50 Reflections on Cycling the World
A few years back TDA’s founder Henry Gold collected some of the lessons he has learned and the reflections he has had over his years working and traveling abroad in support of this company he built. The result was 50 insightful and quirky nuggets spread over a 10-part series called Reflections of Cycling the World. We thought this year – our 20th year in business – was a good moment to revisit his words of wisdom. Below we highlight one of his insights from each of the 10 parts of his series.
“Nowadays, nearly everyone has a smart phone and probably a GPS. We are obsessed with reaching our destination. But things happen – you lose your phone, your GPS runs out of power and you get lost. Well, not really, you are not lost, but you are not likely in the middle of the Amazon or the Sahara desert. You are probably somewhere where there are people and transportation. You are not really lost – you just don’t know where you are. Do not worry, in fact enjoy it. Be spontaneous. Follow the wind. You will be more alert and observant when you do not depend on technology. You will have much, much more fun and far better stories to tell.” Read more.
“Though it may sound completely preposterous, there really are angels flying around everywhere and they can take the appearance of normal strangers who just want to help you. I know because I have met several of them. How do I know they are angels? Because they show up suddenly when you need them the most and then, just as suddenly, they disappear. Like getting on a bike and having faith that you will not fall, you just have to have a little faith in humanity.” Read more.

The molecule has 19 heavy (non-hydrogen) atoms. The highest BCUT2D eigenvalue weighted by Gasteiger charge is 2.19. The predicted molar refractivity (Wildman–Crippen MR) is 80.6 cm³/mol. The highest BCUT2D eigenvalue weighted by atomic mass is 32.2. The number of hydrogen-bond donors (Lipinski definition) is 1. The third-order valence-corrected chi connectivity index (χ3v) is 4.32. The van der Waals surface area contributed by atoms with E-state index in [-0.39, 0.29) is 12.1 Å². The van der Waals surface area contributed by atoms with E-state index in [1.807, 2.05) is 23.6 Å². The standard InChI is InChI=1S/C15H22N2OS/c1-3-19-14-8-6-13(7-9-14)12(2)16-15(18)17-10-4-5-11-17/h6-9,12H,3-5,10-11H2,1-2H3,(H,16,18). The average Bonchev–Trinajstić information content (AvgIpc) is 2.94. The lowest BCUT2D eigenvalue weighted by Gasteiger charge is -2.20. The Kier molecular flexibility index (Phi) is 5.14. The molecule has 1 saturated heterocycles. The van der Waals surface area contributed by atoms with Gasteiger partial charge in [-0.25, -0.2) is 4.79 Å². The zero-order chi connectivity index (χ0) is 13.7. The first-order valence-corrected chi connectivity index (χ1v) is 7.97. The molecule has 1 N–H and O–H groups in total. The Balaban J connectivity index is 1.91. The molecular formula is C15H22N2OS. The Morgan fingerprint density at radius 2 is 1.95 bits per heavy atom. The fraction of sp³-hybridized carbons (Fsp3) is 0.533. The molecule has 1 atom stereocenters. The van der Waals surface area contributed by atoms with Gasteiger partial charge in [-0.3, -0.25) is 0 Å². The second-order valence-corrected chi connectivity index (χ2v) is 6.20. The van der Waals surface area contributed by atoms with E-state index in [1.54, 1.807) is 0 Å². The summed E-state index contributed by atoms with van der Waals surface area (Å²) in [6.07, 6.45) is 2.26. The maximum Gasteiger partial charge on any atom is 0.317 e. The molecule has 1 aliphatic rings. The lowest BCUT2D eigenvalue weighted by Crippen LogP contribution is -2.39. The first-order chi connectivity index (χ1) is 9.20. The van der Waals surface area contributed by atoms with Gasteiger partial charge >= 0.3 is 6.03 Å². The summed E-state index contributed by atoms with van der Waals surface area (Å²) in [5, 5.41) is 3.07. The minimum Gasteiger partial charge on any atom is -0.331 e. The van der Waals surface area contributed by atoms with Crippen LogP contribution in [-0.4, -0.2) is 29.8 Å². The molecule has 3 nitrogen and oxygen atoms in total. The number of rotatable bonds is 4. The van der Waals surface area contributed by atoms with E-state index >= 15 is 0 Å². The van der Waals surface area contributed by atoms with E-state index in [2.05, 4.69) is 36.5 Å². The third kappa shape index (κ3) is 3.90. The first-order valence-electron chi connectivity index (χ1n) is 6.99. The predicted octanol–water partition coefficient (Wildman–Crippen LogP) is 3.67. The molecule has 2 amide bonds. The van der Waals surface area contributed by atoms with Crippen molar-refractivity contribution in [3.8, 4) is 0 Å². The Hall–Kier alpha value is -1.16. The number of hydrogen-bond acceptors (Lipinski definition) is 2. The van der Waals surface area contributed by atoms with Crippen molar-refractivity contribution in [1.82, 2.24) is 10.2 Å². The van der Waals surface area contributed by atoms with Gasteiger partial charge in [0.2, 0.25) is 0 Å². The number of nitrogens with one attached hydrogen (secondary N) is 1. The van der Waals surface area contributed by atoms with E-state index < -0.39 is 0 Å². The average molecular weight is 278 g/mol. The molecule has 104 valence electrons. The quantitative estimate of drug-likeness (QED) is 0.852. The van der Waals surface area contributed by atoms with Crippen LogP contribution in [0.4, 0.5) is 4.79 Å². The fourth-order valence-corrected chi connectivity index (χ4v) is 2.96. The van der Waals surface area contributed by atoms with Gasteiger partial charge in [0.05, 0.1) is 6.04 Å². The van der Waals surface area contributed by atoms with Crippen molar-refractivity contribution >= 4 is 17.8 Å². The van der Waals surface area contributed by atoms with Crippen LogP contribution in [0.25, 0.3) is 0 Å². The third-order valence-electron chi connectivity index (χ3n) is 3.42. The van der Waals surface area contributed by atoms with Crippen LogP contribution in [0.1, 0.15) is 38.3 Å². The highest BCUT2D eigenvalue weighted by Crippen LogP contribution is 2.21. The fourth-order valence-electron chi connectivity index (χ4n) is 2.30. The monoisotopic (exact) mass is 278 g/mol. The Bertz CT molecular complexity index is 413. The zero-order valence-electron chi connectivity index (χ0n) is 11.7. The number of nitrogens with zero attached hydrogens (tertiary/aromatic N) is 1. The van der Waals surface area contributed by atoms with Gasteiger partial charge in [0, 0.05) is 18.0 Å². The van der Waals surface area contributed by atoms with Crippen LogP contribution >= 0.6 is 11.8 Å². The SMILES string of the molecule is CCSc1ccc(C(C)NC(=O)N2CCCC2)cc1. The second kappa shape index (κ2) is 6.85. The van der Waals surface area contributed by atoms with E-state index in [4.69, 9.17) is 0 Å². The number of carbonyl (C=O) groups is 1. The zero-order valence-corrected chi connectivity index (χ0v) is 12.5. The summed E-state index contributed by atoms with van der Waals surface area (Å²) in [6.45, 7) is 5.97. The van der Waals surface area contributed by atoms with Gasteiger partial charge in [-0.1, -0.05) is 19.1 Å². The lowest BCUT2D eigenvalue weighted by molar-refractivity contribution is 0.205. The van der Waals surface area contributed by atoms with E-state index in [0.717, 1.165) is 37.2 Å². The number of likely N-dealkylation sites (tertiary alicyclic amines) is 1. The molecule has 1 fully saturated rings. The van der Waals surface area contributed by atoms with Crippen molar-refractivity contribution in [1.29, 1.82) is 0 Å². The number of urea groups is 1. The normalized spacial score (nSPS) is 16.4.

“You hear dozens of successful entrepreneurs saying that every problem presents an opportunity. The same applies when travelling the world. A problem is an opportunity to use your brain, not only to solve the problem, but to take you on a completely different tangent and therein lies an opportunity.” Read more.
“Comfort rhymes with luxury, American Express Card, indulgence, narcissism and other such modern nonsense and should become your focus only after you have reached your eighth decade on this planet. Or when your butt is hurting!” Read more.
“Most wildlife has a genetic knowledge of mankind and as a result it tends to move away as fast as it can when it hears or smells us. They know that we are the species to fear. Cycling, however, being faster than walking, gives you more of a chance to experience close encounters with wildlife – though it most likely contributes to a shorter life for the animals themselves. Keep that sober thought in mind in the excitement of the moment.” Read more.
“God bless them. I’ve experienced that the poorer the country, the better the mechanics. It is amazing what one can do without the right tools and proper spare parts when you have no other choice.” Read more.
“A wise African once told me; ‘Good roads many people, bad roads good people’. He was referring to the fact that once a new, fast modern road is built, it brings with it all sorts of activities that do not necessarily improve the lives of locals. So when a road is causing you to ponder on your sanity and you have visions of arthritis in your future, remember that you probably belong to the ‘good people’.” Read more.
“You have probably heard it a million times. Set your goals and follow them relentlessly but, if you do not take some unexpected detours from your set itinerary, you may never discover why you left home in the first place.” Read more.
“Like getting robbed, falling is mostly harmless. Getting a scratch here and there, a bruised ego, maybe even some pain, will perhaps lead to a necessary small lesson. Most importantly, it is good practice for life since we all know that, in life, we all have plenty of opportunity to fall and fail. If we are smart, we get up, check the wounds and move on.” Read more.
“Water is the source of all life. Yet it never ceases to amaze me that when a raindrop or two hits the head of a cyclist, they seem to think an immediate disaster is coming their way. Instead, I suggest that, as the raindrops begin falling, start belting out ‘Singing in the Rain’.” Read more.